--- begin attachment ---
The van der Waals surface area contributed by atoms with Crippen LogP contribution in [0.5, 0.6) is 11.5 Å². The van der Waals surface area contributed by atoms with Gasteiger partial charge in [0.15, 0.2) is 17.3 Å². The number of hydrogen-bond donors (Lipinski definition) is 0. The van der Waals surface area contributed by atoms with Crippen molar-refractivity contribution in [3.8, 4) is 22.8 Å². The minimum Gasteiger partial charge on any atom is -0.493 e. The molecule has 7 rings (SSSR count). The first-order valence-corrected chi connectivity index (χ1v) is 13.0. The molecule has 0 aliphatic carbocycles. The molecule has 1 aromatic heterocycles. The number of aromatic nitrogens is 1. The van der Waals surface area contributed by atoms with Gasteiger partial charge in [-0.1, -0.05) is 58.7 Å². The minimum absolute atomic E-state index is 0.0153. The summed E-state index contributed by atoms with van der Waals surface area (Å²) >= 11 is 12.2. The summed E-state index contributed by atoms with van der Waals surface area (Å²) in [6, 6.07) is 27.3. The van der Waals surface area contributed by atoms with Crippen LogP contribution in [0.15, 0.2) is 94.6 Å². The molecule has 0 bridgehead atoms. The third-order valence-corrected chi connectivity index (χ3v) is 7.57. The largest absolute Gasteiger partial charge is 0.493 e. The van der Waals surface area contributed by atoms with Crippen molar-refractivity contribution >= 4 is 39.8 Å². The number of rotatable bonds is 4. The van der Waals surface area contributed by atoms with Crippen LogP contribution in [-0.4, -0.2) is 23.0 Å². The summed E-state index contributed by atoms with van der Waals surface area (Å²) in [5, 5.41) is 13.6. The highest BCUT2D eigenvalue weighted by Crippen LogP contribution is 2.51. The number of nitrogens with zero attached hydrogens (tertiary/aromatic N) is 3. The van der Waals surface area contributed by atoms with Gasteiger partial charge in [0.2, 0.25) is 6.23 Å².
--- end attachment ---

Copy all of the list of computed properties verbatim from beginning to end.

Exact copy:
The van der Waals surface area contributed by atoms with Crippen LogP contribution in [0.5, 0.6) is 11.5 Å². The van der Waals surface area contributed by atoms with Gasteiger partial charge in [0.15, 0.2) is 17.3 Å². The number of hydrogen-bond donors (Lipinski definition) is 0. The van der Waals surface area contributed by atoms with Crippen molar-refractivity contribution in [3.8, 4) is 22.8 Å². The minimum Gasteiger partial charge on any atom is -0.493 e. The molecule has 7 rings (SSSR count). The first-order valence-corrected chi connectivity index (χ1v) is 13.0. The molecule has 0 aliphatic carbocycles. The molecule has 1 aromatic heterocycles. The number of aromatic nitrogens is 1. The van der Waals surface area contributed by atoms with Gasteiger partial charge in [-0.1, -0.05) is 58.7 Å². The minimum absolute atomic E-state index is 0.0153. The summed E-state index contributed by atoms with van der Waals surface area (Å²) >= 11 is 12.2. The summed E-state index contributed by atoms with van der Waals surface area (Å²) in [6, 6.07) is 27.3. The van der Waals surface area contributed by atoms with Crippen LogP contribution in [0.15, 0.2) is 94.6 Å². The molecule has 0 bridgehead atoms. The third-order valence-corrected chi connectivity index (χ3v) is 7.57. The largest absolute Gasteiger partial charge is 0.493 e. The van der Waals surface area contributed by atoms with Crippen molar-refractivity contribution >= 4 is 39.8 Å². The number of rotatable bonds is 4. The van der Waals surface area contributed by atoms with Crippen LogP contribution in [-0.4, -0.2) is 23.0 Å². The summed E-state index contributed by atoms with van der Waals surface area (Å²) in [5, 5.41) is 13.6. The highest BCUT2D eigenvalue weighted by Crippen LogP contribution is 2.51. The number of nitrogens with zero attached hydrogens (tertiary/aromatic N) is 3. The van der Waals surface area contributed by atoms with Gasteiger partial charge in [0.2, 0.25) is 6.23 Å².